Tuesday, December 9, 2003
Kids, cars, and Whitson
Two events near Whitson Elementary School -- one a shocking calamity, the other an ongoing issue -- highlight the continuing need for the community to watch out for its children.
On Dec. 3, two carloads of Columbia High School students were involved in what essentially could be classified as a road rage incident, based on the police report. The two juvenile drivers were trying to upstage each other. They cut each other off, then one driver tried to pass where he shouldn't have been passing and the other driver tried to prevent him from passing. The result was extremely high rates of speed in a residential neighborhood and in a school zone -- reckless behavior that endangered lives, including the lives of children. The Washington State Patrol estimated speeds of approximately 55 mph -- in a 25 mph zone. In the effort to pass, one of the cars smashed into a parked car, a vehicle ended up partly on the sidewalk, and three young people ended up in the hospital.
This inexcusable misadventure took place less than two blocks from Whitson. Depending on the time of day, there are many youngsters crossing the street in the area, or walking home along the sidewalks, and there are often residents out and about.
Penny Morris of the White Salmon City Council put the incident in stark perspective: "Children were just getting out of school, and the sidewalks were full of children," said Morris. "We're lucky we didn't lose a child. Very lucky."
It's difficult and abhorrent to imagine someone barreling along at 55 mph so close to an elementary school. This incident never should have happened, and it's up to parents, the police, the courts, and the schools to do whatever is required to try to ensure others don't make the same potentially deadly mistake in the future.
The second issue is also related to the health and welfare of our kids, but it is a problem that could be addressed much more easily.
Please, parents, do your kids -- and everyone else's kids -- a huge favor: When you drive over to pick up your sons and daughters at Whitson Elementary School and you have to wait a few minutes, TURN OFF YOUR ENGINES.
Every day when students are released from classes, there are 20-25 vehicles lining both sides of Main Street in front of the school. Usually, about half of the drivers sit there with their vehicles idling for as long as it takes for their kids to come out. That can be as long as five or 10 minutes, and all the while, gray clouds of exhaust and the odor of burning fuel reveal which drivers don't bother to reach for the ignition switch.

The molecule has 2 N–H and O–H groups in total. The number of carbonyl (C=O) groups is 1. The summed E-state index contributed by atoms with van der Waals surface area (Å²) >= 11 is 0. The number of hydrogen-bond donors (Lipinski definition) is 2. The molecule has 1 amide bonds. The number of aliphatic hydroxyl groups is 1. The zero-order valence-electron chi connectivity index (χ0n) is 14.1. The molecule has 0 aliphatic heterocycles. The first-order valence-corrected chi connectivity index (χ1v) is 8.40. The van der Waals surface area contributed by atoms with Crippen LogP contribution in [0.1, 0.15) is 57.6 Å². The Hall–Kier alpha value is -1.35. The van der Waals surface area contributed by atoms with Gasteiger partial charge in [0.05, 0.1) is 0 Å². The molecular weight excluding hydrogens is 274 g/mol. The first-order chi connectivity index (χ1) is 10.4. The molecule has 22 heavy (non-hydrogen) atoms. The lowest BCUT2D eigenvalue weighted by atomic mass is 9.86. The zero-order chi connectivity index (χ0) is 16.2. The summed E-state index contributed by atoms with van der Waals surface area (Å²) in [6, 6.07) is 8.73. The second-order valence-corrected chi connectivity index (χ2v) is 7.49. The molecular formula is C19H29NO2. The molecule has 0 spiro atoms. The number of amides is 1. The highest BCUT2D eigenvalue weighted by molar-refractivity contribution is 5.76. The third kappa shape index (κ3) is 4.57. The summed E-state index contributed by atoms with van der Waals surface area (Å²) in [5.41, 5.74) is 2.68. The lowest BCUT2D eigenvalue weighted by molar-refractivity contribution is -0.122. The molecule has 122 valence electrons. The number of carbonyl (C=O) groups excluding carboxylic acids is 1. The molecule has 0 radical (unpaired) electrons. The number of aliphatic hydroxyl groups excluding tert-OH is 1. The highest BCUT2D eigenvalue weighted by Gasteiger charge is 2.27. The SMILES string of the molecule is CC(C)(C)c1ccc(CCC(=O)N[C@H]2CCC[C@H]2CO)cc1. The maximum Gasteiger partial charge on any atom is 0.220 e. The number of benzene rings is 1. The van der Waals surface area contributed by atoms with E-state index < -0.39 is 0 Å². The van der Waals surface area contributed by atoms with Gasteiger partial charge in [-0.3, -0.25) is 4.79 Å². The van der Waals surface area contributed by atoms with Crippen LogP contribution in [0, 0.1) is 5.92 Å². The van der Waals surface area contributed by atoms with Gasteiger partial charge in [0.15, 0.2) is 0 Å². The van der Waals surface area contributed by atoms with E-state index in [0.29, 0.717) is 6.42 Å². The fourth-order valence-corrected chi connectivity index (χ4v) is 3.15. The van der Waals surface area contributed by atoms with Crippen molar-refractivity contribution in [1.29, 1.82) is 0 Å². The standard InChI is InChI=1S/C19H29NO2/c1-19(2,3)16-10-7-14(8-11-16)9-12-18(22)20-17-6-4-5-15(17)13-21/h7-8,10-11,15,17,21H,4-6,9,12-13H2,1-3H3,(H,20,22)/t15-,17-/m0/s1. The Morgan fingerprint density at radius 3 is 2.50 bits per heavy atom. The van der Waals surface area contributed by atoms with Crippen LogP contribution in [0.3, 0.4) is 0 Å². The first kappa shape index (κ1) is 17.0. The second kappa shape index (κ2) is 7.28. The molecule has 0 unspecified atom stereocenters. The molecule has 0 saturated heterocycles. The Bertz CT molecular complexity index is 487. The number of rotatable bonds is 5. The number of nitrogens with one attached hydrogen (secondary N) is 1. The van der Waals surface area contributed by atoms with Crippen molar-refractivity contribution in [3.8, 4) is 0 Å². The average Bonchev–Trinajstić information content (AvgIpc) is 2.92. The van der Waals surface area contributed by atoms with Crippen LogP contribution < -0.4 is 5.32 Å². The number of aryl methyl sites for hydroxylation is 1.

Sure it's a bit cold sometimes, but that's no justification for leaving the motor running. Your car will stay warm for five or 10 minutes. But even if you get a bit chilly, think of the kids, and put their needs first.
Idling cars are not healthy for lungs, and children's lungs in particular. Adults may not realize this, but the harmful effects of breathing exhaust fumes are much worse for young people, and here's why: Children breathe 50 percent more air per pound of body weight than adults. So when your car is idling at Whitson, remember that it is needlessly pumping out air-fouling fumes right over the sidewalk ... where the kids are gathering to meet their parents. They can't escape it. It's up to drivers to do the right thing, and for other parents to be aware that this could be harmful. It's time for the school to post a sign or send a reminder home to ask parents to turn off their cars while they wait.
According to the Washington Department of Ecology, one of every 10 kids in the state of Washington has asthma, and that rate is going up. Exposure to car exhaust is seen as one reason for the increase.
Idling a car also wastes about a gallon of gas an hour.
Please remember to just shut your engine off while you're waiting. Our children deserve no less.